[A]ll the available evidence indicates that exposure to difference, talking about difference, and applauding difference—the hallmarks of liberal democracy—are the surest ways to aggravate those who are innately intolerant, and to guarantee the increased expression of their predispositions in manifestly intolerant attitudes and behaviors. Paradoxically, then, it would seem that we can best limit intolerance of difference by parading, talking about, and applauding our sameness…. Ultimately, nothing inspires greater tolerance from the intolerant than an abundance of common and unifying beliefs, practices, rituals, institutions, and processes. And regrettably, nothing is more certain to provoke increased expression of their latent predispositions than the likes of “multicultural education,” bilingual policies, and nonassimilation.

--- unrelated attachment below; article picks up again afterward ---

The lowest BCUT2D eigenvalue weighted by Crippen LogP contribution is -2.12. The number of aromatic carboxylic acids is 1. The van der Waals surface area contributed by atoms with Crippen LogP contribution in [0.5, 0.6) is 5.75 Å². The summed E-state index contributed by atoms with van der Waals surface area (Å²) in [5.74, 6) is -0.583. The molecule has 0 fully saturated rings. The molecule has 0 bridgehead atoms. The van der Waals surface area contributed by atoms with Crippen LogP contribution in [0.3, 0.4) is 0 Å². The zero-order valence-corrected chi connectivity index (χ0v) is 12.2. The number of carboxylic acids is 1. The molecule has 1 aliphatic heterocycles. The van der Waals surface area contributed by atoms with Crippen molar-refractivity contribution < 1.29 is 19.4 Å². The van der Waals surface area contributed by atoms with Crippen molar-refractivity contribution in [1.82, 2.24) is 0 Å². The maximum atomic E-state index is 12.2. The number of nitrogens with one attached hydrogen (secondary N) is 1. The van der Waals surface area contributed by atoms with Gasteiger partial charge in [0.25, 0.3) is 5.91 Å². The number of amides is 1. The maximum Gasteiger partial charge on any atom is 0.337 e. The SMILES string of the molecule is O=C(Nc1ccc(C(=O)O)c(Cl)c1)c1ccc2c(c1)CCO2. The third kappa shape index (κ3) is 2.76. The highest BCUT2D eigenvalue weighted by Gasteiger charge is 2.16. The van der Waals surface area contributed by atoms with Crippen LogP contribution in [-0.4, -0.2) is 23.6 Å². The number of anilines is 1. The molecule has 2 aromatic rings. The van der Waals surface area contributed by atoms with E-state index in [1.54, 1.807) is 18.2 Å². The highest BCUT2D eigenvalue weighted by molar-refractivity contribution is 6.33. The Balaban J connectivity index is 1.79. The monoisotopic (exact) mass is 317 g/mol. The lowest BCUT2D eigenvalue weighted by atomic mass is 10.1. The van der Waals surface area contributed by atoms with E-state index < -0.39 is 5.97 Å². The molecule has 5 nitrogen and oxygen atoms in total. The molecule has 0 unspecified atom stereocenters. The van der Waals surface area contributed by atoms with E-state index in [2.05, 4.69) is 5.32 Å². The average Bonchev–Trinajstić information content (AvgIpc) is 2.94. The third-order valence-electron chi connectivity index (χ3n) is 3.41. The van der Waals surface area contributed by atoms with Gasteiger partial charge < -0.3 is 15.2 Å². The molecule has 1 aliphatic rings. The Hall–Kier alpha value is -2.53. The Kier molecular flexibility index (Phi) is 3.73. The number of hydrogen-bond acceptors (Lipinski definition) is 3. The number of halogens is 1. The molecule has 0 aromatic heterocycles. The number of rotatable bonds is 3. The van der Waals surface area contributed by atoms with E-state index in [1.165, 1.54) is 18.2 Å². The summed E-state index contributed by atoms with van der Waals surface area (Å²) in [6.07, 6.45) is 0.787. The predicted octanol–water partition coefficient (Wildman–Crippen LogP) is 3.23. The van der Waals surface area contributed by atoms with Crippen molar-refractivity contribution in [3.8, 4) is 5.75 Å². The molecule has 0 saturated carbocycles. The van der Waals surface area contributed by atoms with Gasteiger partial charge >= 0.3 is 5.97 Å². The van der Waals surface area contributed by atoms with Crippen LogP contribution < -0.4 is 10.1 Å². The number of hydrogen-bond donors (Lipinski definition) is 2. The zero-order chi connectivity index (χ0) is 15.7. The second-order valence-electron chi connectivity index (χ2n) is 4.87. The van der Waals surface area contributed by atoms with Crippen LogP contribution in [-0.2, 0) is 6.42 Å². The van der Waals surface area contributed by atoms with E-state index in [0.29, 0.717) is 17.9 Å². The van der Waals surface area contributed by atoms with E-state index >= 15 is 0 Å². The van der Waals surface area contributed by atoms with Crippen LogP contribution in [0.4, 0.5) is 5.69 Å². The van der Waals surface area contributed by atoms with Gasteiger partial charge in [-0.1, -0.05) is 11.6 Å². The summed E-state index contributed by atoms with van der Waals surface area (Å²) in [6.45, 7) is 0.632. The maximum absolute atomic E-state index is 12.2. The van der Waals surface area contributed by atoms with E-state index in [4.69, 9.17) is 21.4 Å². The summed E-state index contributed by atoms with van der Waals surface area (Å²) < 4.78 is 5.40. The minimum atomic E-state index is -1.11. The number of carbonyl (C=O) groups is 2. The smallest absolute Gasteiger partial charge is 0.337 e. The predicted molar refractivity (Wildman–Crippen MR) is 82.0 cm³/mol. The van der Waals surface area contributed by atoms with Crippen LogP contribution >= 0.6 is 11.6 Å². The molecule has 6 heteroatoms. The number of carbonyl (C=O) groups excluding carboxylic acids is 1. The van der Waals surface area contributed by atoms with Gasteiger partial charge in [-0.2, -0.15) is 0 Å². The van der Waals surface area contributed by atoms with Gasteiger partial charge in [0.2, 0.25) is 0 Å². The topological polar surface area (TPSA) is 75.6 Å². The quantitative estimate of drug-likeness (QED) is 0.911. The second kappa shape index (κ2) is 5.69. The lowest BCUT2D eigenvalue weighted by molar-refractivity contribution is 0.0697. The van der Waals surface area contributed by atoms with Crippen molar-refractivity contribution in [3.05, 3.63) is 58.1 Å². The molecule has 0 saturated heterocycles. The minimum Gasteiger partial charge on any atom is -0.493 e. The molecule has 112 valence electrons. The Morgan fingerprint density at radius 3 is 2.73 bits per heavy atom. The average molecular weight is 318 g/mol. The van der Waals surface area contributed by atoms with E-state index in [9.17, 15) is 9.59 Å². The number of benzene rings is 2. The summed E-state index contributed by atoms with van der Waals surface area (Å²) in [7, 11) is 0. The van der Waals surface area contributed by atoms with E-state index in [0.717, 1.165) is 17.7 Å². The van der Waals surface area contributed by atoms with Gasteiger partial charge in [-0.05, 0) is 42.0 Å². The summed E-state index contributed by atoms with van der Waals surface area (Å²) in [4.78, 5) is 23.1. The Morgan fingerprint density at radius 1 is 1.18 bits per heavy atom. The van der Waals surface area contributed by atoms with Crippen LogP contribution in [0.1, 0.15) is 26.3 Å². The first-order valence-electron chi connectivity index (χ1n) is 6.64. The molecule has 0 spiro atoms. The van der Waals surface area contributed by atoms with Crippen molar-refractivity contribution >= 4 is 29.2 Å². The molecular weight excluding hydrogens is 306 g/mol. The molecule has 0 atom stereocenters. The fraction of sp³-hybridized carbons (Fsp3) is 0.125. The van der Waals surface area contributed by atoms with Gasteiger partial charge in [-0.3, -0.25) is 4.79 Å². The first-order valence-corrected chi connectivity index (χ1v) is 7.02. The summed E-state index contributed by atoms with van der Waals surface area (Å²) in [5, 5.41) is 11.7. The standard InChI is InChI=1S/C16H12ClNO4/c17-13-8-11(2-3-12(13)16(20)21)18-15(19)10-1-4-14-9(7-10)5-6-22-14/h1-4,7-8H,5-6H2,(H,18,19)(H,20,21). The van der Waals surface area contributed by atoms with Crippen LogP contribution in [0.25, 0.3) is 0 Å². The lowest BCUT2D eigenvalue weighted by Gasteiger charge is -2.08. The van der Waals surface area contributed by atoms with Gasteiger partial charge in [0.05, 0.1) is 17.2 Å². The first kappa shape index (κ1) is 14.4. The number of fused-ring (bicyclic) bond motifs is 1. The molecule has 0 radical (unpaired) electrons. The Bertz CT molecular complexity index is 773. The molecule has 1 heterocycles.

Read the whole essay. Seriously, do. This is vital wisdom for our time.

Can the left, and the globalists on the right, absorb it and act on it? Don’t know about the right, but I doubt the left can. This is their religion. There’s a reason neoreactionaries call it the Cathedral. I hope I’m wrong, but I don’t think I will be. And as Ross Douthat has said, if you don’t like the Religious Right, just wait till you get the Anti-Religious Right.

Finally, a word for my fellow conservative Christians. Assuming that Trump will govern in a way more or less consonant with what we believe — and this is not an assumption I, personally, make — Donald Trump won’t live forever, nor will Trumpism, whatever it means. Our norms are increasingly out of step with post-Christian America’s, and we are likely to be increasingly a minority in this country. Donald Trump’s election is not going to stop history’s currents. If Trump and the GOP majority overstep in forcing their own values onto unwilling groups, the backlash against us is going to be horrific when the left comes back to power. We are going to be scapegoated, and made to be outliers and freaks, threats to the common good. The public square may be governed like a left-wing college campus. One reason I keep harping on the Benedict Option is that we need to exercise what power we may have under the Trump administration prudently, and we also need to avoid putting our trust in princes. If we are wise, we will use this interlude as a time of preparation.